Charter school leaders are rallying behind applicants who hope to open a new charter high school, intensifying their accusation that Los Angeles Unified School District officials are playing politics with charter applications.
Leaders of 30 L.A. charter networks have signed a letter questioning district staff's recommendation that school board members deny a petition from Westside Innovative School House, or "WISH," to open a high school in the Westchester neighborhood, according to a draft of the letter KPCC has obtained.
The letter's signatories hold up WISH — which already runs an elementary and middle school nearby — as a model charter operator, writing that the denial recommendation "reinforces our grave concern that the credibility of the district’s charter petition review process is being undermined."
L.A. Unified staff said their denial is justified, saying WISH's existing charters are losing money and that its middle school has failed to meet agreed-upon enrollment targets.
But to charter advocates, it's more evidence to support their claim that L.A. Unified — concerned that a massive push to double the number of students enrolled in Los Angeles charter schools could hurt the district's finances — is beginning to unfairly deny applications to open new charter schools.
"One of the main attacks by charter opponents is that charter schools don’t serve students with special needs and they don't serve students with moderate to severe needs," said the California Charter Schools Association's Sarah Angel. "And here we have WISH trying to open a high school to serve all students, including those with moderate to severe needs, and the district is trying to find every small reason to recommend denial them."
Tuesday's session of the L.A. Unified school board could end up looking a lot like last month's meeting, where charter advocates, staff and board members debated the fate of four charter petitions at length.
The board accepted staff's recommendation to approve a charter application for Arts in Action Community Middle School. But they went against the staff's recommendations to approve El Camino Real K-8, and to reject charter applications from Partnership to Uplift Communities (PUC).
WISH's application is up for a board vote on Tuesday. The operator's elementary and middle schools are built around "full inclusion," which means all kids of all abilities — including students with moderate and severe disabilities — are taught in the same classroom at the same time.
At WISH's elementary campus, 13 percent of students have special needs; at their middle school, nearly one-quarter of students at their middle school have special needs, according to Angel.
But to the district's reviewers, a unique educational offering wasn't enough to override concerns with WISH's fiscal and operational health.
In their denial recommendation, administrators in L.A. Unified's Charter Schools Division noted that the district "acknowledges and appreciates the unique and widely recognized school inclusion model program." But they said WISH's net assets are declining and that the operator's expenses have outpaced its income in three of the last four school years.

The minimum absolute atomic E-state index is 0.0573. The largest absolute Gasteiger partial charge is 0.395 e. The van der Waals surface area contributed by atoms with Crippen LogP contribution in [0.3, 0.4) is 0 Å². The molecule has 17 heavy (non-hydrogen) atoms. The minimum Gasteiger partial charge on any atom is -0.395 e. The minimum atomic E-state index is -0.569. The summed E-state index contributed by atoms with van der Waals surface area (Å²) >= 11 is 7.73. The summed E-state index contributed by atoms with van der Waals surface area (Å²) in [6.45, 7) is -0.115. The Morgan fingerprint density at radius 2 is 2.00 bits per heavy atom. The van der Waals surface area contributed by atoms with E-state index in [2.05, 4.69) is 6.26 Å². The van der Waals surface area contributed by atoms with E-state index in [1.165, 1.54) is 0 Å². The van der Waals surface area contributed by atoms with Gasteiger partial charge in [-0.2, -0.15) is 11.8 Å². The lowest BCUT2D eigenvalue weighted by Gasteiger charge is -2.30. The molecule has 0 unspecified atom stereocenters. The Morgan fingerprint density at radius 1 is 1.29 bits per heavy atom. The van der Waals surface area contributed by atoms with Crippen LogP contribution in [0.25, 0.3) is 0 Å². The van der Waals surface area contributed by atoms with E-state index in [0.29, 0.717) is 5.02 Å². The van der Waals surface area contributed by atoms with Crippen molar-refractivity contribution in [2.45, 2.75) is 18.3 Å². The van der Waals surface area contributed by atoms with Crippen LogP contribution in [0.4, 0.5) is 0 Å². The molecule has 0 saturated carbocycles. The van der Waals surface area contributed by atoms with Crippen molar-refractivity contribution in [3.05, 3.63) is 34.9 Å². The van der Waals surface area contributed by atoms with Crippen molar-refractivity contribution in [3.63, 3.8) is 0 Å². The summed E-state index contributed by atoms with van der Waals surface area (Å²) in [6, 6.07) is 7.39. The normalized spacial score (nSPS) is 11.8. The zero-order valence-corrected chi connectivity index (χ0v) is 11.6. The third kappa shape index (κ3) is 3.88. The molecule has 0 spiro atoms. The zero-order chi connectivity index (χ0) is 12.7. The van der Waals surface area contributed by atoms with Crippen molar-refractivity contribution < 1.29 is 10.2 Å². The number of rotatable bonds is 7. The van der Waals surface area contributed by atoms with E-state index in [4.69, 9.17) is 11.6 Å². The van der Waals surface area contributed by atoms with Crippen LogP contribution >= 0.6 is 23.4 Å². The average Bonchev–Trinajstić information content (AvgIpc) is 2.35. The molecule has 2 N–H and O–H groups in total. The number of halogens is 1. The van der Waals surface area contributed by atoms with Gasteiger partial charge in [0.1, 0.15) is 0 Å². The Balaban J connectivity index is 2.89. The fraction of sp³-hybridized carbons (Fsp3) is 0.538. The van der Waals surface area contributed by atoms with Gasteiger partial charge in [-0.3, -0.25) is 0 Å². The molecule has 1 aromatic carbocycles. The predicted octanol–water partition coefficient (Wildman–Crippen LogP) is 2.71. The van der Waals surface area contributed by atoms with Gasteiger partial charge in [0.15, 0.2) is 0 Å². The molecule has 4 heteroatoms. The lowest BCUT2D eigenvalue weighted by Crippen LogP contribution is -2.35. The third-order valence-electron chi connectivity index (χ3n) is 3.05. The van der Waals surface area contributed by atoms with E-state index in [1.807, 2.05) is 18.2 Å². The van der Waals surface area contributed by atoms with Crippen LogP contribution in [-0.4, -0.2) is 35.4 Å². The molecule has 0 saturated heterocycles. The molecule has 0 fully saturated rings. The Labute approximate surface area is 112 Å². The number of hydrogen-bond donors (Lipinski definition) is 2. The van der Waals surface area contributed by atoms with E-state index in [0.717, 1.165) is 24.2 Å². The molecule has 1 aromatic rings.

(WISH's executive director, Shawna Draxton, disputed that claim. She says WISH will receive a state and federal startup grant for $575,000 if the board approves their high school's charter application, which would make the school's finances significantly healthier. But Draxton says they cannot count that grant in their startup budget they filed in their application with L.A. Unified.)
In addition, district staff pointed to "an increasing lack of capacity to prevent and systematically resolve operational difficulties" at WISH's existing schools. They say WISH's middle school has enrolled "slightly more than half of the 196 students that the school planned to serve."
"We encourage WISH to take more time and additional measures to fully address these concerns and we commend their hard work and unwavering dedication to their students and staff," a statement from L.A. Unified spokesperson Shannon Haber read.
In their letter, the charter leaders call these allegations of operational difficulties at WISH "unsubstantiated."
"We do not want the tens of thousands of families who choose and rely on our schools," the charter leaders wrote, "to believe that this is a political and biased process … we are united as we continue to call on the district to work with us to ensure clear, consistent, transparent reviews of charter school petitions."
The letter comes less than a week after L.A. Unified Superintendent Michelle King publicly expressed a desire to de-escalate the charter school debate. At a town hall meeting last Tuesday, King paired a familiar refrain — that "all of the students are L.A. Unified School District students — with a call for a "forum or event" between traditional, charter, pilot and magnet school administrators.
"I hoped us to get away from this us-them, and 'this one's better than that one,' and come together," King said. "We all want to get to what's best for kids."
This post has been updated.